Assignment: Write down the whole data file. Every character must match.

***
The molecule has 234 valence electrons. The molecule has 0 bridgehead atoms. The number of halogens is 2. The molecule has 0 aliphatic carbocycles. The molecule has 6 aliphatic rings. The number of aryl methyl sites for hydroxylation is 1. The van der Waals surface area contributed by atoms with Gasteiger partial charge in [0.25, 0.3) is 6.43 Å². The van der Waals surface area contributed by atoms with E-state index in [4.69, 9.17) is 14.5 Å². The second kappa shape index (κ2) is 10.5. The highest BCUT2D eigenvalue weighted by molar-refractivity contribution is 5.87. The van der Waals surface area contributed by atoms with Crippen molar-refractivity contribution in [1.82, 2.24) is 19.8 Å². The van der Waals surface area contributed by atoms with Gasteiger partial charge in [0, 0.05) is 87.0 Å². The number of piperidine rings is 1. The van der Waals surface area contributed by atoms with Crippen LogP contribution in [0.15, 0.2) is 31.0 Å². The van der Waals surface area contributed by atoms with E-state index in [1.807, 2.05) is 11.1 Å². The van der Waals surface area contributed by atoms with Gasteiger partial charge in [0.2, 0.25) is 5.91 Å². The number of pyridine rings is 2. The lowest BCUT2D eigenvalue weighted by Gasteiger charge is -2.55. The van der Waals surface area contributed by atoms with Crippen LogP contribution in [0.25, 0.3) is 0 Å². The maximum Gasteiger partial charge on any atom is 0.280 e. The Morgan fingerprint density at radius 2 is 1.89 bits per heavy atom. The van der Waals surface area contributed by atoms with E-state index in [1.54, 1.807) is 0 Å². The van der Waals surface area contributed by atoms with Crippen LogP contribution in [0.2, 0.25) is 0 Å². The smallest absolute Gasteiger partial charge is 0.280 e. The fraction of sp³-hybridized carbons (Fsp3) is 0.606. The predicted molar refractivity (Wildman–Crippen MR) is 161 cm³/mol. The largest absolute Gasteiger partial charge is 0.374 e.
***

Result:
The molecule has 234 valence electrons. The molecule has 0 bridgehead atoms. The number of halogens is 2. The molecule has 0 aliphatic carbocycles. The molecule has 6 aliphatic rings. The number of aryl methyl sites for hydroxylation is 1. The van der Waals surface area contributed by atoms with Gasteiger partial charge in [0.25, 0.3) is 6.43 Å². The van der Waals surface area contributed by atoms with E-state index in [4.69, 9.17) is 14.5 Å². The second kappa shape index (κ2) is 10.5. The highest BCUT2D eigenvalue weighted by molar-refractivity contribution is 5.87. The van der Waals surface area contributed by atoms with Crippen molar-refractivity contribution in [1.82, 2.24) is 19.8 Å². The van der Waals surface area contributed by atoms with Gasteiger partial charge in [0, 0.05) is 87.0 Å². The number of piperidine rings is 1. The van der Waals surface area contributed by atoms with Crippen LogP contribution in [0.15, 0.2) is 31.0 Å². The van der Waals surface area contributed by atoms with E-state index in [1.807, 2.05) is 11.1 Å². The van der Waals surface area contributed by atoms with Gasteiger partial charge in [0.2, 0.25) is 5.91 Å². The number of pyridine rings is 2. The lowest BCUT2D eigenvalue weighted by Gasteiger charge is -2.55. The van der Waals surface area contributed by atoms with Crippen LogP contribution in [0.25, 0.3) is 0 Å². The maximum Gasteiger partial charge on any atom is 0.280 e. The Morgan fingerprint density at radius 2 is 1.89 bits per heavy atom. The van der Waals surface area contributed by atoms with E-state index in [1.54, 1.807) is 0 Å². The van der Waals surface area contributed by atoms with Crippen LogP contribution in [0.2, 0.25) is 0 Å². The smallest absolute Gasteiger partial charge is 0.280 e. The fraction of sp³-hybridized carbons (Fsp3) is 0.606. The predicted molar refractivity (Wildman–Crippen MR) is 161 cm³/mol. The largest absolute Gasteiger partial charge is 0.374 e.